What is nanofiltration?



Nanofiltration is a filtration process using a nanoporous membrane that is used in waters with low total dissolved solids. The purpose is to remove the polyvalent ions, as well as to disinfect it by retaining organic matter.

How does these systems work?

Nanofiltration is a cross-flow filtration technology. The pore size of the membrane is approximately 1 nm, and the pressure to use it (75 psi) is less than that of reverse osmosis (150 psi).

The biggest drawback this system can have, is that, it lets in the monovalent ions.

The nanofiltration process is capable of lowering the concentration of total dissolved solids, although by less than the RO (reverse osmosis).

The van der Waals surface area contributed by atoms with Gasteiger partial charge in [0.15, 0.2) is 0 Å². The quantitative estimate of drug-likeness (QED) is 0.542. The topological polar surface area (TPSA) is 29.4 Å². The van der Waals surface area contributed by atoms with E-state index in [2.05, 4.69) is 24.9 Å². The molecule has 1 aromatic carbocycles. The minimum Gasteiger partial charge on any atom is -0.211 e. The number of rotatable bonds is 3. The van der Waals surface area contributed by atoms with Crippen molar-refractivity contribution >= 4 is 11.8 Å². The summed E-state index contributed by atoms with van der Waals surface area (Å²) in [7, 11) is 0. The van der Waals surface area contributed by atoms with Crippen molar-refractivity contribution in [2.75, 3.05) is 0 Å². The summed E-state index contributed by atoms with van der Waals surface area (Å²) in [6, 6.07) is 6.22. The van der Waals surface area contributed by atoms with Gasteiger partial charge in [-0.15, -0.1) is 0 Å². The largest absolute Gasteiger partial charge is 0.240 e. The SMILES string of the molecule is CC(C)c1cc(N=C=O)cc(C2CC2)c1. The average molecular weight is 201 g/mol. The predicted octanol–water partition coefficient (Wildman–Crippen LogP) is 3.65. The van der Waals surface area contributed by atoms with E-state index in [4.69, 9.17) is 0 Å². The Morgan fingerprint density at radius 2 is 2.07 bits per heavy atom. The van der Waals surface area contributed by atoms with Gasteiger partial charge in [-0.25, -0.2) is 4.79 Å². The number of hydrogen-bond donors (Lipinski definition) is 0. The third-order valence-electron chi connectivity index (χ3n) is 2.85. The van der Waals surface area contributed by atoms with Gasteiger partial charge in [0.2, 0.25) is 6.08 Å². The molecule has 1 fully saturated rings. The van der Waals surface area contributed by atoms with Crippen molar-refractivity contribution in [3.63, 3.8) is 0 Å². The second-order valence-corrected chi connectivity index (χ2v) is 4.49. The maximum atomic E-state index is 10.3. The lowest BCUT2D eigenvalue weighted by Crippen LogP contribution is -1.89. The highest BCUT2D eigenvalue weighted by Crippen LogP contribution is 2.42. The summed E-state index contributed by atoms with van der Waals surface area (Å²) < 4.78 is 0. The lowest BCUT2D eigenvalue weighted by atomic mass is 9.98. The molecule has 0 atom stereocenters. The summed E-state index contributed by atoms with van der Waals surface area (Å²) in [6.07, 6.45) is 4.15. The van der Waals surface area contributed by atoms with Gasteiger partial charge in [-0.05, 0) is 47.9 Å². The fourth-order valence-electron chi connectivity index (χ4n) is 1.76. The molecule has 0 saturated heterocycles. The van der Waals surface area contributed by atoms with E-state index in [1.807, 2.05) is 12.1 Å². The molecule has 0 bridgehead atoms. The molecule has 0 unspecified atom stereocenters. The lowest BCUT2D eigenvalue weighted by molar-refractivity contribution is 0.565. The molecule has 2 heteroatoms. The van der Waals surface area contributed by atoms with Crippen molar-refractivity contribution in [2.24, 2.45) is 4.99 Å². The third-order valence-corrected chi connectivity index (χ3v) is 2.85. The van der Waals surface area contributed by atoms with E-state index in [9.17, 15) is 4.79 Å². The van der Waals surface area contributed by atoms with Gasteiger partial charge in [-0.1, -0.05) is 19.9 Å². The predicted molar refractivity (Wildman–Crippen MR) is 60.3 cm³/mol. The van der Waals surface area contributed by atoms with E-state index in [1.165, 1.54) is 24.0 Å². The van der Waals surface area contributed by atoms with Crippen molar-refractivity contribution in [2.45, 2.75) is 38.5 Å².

Nanofiltration can be used in various applications such as:

  • Medicine manufacturing.
  • Dairy production.
  • Textiles.
  • Industrial kitchens.
  • Drinking water.
  • Medical Laboratory Water.

Sorting by particle size

  • Filtration of particles: from 1 to 1000 microns.
  • Microfiltration: 0.1 to 1 micron
  • Ultrafiltration: from 0.01 to 0.1 micron.
  • Nanofiltration: from 0.01 to 0.001 microns.
  • Reverse osmosis (Hyperfiltration): from 0.001 to 0.0001 microns.